Mary Ronan Drew's Reviews > Facing Unpleasant Facts: Narrative Essays

Facing Unpleasant Facts by George Orwell
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Jan 27, 2012

it was amazing
Read from January 30 to February 16, 2012

Facing Unpleasant Facts, 1937-1939 by George Orwell. This volume of The Complete Works of George Orwell, which is edited by Peter Davison, includes his letters, journals, essays, book reviews, and two timelines of news leading up to the war in Spain and World War II.

Orwell was alert and observant and when commenting on politics and as fair as any writer I've encountered. He was a dedicated socialist and was vehemently anti-war after his return from fighting in Spain. He escaped from that country only steps ahead of the Stalinists who arrested most of his friends and fellow-soldiers. It was this experience that changed his outlook and made him a convinced anti-Communist and eventually led him to write Animal Farm and 1984.

Orwell was in Spain from January to June 1937, returning to England to escape the purge in Barcelona and to recover from a wound he suffered at the front. He was shot through the neck; the bullet managed to clip one of his vocal chords but did no other damage. Shortly after he returned he began hemorrhaging from what was first thought to be tuberculosis but then was diagnosed as bronchiectasis. He spent six months in a sanatorium and then was told by his doctors to go to southern France or North Africa for the winter. He and his wife went to Marrakech.

Orwell told his friends he was glad he was out of the country during the crisis of September 1939 when Chamberlain made his now infamous peace treaty with Hitler in Munich. He was until just before the war broke out in early September 1939, a pacifist, predicting if there was a war England would become a fascist country. His friends were therefore surprised, not to say shocked, when on 8 September, five days after the war began, he applied to the government for war work. His health being extremely fragile they did not take him up on this right away but eventually they found a way to use his talents. The next volume in this 20-volume collection is call, A Patriot After All.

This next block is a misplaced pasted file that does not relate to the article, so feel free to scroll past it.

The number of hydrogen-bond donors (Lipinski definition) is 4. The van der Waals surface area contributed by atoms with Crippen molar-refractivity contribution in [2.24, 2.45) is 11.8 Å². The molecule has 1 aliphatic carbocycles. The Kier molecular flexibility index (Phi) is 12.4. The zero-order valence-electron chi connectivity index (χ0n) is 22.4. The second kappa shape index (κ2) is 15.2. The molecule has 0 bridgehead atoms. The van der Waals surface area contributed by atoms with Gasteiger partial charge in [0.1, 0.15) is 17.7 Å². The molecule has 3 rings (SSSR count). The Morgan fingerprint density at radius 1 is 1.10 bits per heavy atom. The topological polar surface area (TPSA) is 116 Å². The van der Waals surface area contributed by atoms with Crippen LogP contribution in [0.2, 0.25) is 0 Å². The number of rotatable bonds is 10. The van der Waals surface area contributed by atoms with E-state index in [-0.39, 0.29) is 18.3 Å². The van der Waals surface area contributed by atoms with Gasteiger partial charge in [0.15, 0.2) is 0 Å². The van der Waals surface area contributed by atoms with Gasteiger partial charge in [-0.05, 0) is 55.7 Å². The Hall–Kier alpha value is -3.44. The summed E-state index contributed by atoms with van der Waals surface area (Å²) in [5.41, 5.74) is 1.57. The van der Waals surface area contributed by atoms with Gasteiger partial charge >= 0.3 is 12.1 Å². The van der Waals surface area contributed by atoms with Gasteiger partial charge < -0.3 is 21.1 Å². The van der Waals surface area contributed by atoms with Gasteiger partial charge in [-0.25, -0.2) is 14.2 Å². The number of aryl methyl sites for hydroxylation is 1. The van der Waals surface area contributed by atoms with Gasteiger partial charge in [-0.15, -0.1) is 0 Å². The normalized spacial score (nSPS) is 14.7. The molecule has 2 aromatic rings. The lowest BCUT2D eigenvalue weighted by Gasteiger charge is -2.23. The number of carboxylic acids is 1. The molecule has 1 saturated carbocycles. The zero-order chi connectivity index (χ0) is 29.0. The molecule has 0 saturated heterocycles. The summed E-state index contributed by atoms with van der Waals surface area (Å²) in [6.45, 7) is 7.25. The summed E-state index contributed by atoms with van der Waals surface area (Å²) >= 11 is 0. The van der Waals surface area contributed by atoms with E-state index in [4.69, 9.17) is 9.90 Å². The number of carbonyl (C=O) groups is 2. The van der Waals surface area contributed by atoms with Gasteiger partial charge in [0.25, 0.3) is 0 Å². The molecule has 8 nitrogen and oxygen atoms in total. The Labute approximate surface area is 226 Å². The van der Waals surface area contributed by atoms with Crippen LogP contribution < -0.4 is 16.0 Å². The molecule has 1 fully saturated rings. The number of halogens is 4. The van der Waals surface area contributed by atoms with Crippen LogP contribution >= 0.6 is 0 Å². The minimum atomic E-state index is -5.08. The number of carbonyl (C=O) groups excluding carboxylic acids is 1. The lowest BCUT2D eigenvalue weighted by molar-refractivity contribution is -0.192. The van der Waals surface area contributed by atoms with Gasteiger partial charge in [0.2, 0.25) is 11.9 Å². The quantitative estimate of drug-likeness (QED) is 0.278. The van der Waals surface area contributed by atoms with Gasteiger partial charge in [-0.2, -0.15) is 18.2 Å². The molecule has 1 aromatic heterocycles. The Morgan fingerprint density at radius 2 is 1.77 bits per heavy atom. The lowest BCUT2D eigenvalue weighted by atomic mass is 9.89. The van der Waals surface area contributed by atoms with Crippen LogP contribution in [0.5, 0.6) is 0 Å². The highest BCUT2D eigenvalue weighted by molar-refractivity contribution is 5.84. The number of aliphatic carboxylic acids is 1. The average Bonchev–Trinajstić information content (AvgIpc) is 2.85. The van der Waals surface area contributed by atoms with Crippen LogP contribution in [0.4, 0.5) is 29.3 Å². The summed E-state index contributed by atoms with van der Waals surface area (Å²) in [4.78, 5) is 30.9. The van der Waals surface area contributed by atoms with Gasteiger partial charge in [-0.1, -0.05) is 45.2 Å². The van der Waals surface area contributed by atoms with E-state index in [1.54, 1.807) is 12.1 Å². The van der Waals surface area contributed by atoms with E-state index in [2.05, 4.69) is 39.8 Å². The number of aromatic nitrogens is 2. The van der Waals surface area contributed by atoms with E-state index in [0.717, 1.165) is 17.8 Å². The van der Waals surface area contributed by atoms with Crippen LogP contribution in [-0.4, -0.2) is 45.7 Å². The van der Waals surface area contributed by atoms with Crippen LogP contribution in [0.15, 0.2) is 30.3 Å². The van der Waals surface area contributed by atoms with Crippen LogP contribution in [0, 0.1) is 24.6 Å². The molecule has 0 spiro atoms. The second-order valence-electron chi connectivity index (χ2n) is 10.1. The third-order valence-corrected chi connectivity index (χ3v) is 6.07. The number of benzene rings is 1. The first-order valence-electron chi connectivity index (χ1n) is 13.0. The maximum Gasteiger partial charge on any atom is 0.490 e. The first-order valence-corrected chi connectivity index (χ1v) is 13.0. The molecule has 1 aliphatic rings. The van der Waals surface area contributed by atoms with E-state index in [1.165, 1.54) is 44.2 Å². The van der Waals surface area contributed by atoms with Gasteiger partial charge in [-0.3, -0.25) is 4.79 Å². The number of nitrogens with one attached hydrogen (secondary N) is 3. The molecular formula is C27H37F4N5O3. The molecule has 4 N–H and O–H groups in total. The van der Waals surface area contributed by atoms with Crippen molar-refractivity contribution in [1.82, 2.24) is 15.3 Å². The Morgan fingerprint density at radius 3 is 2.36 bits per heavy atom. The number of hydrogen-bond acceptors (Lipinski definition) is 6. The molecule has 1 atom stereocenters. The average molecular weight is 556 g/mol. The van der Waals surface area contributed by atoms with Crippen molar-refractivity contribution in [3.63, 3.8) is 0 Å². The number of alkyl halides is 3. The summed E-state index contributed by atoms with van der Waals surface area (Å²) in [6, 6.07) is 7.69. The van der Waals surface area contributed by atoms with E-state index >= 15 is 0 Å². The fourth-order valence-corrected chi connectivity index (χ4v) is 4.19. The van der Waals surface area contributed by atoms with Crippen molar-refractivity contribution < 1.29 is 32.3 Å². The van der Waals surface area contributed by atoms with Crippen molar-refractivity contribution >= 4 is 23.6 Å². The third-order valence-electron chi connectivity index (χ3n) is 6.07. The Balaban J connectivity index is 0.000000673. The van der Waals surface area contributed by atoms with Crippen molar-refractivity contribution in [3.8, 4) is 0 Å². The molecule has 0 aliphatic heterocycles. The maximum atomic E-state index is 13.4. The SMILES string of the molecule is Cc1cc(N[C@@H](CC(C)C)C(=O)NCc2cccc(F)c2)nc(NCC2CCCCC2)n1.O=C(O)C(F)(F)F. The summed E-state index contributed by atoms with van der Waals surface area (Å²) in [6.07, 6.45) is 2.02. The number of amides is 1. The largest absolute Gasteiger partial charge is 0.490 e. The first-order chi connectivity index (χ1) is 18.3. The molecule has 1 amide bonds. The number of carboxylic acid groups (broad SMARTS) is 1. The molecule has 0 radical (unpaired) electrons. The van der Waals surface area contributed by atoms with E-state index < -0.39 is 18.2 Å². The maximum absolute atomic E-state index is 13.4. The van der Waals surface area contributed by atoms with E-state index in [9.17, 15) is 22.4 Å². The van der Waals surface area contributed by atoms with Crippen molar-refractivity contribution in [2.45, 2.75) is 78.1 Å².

Here is a quote from a piece about his experiences in Morocco that Orwell wrote for John Lehman's New Writing in December 1939. It's a bit long but it is quintessential Orwell - he is attentive to detail and brutally honest about himself:

"Every afternoon a file of very old women passes down the road outside my house, each carrying a load of firewood. All of them are mummified with age and the sun, and all of them are tiny. It seems to be generally the case in primitive communities that the women, when they get beyond a certain age, shrink to the size of children. One day a poor old creature who could not have been more than four feet tall crept past me under a vast load of wood. I stopped her and put a five-sou piece (a little more than a farthing) into her hand. She answered with a shrill wail, almost a scream, which was partly gratitude but mainly surprise. I suppose that from her point of view, by taking any notice of her, I seemed almost to be violating a law of nature. She accepted her status as an old woman, that is to say as a beast of burden. When a family is travelling it is quite usual to see a father and a grown-up son riding ahead on donkeys, and an old woman following on foot, carrying the baggage.

"But what is strange about these people is their invisibility. For several weeks, always at about the same time of day, the file of old women had hobbled past the house with their firewood, and though they had registered themselves on my eyeballs I cannot truly say that I had seen them. Firewood was passing - that was how I saw it. It was only that one day I happened to be walking behind them, and the curious up-and-down motion of a load of wood drew my attention to the human being underneath it. Then for the first time I noticed the poor old earth-coloured bodies, bodies reduced to bones and leathery skin, bent double under the crushing weight. Yet I suppose I had not been five minutes on Moroccan soil before I noticed the overloading of the donkeys and was infuriated by it. There is no question that the donkeys are damnably treated. The Moroccan donkey is hardly bigger than a St Bernard dog, it carries a load which in the British Army would be considered too much for a fifteen-hands mule, and very often its pack-saddle is not taken off its back for weeks together. But what is peculiarly pitiful is that it is the most willing creature on earth, it follows its master like a dog and does not need either bridle or halter. After a dozen years of devoted work it suddenly drops dead, whereupon its master tips it into the ditch and the village dogs have torn its guts out before it is cold.

"This kind of thing makes one's blood boil, whereas - on the whole - the plight of the human beings does not. I am not commenting, merely pointing to a fact. People with brown skins are next door to invisible. Anyone can be sorry for the donkey with its galled back, but it is generally owing to some kind of accident if one even notices the old woman under her load of sticks."

2012 No 27
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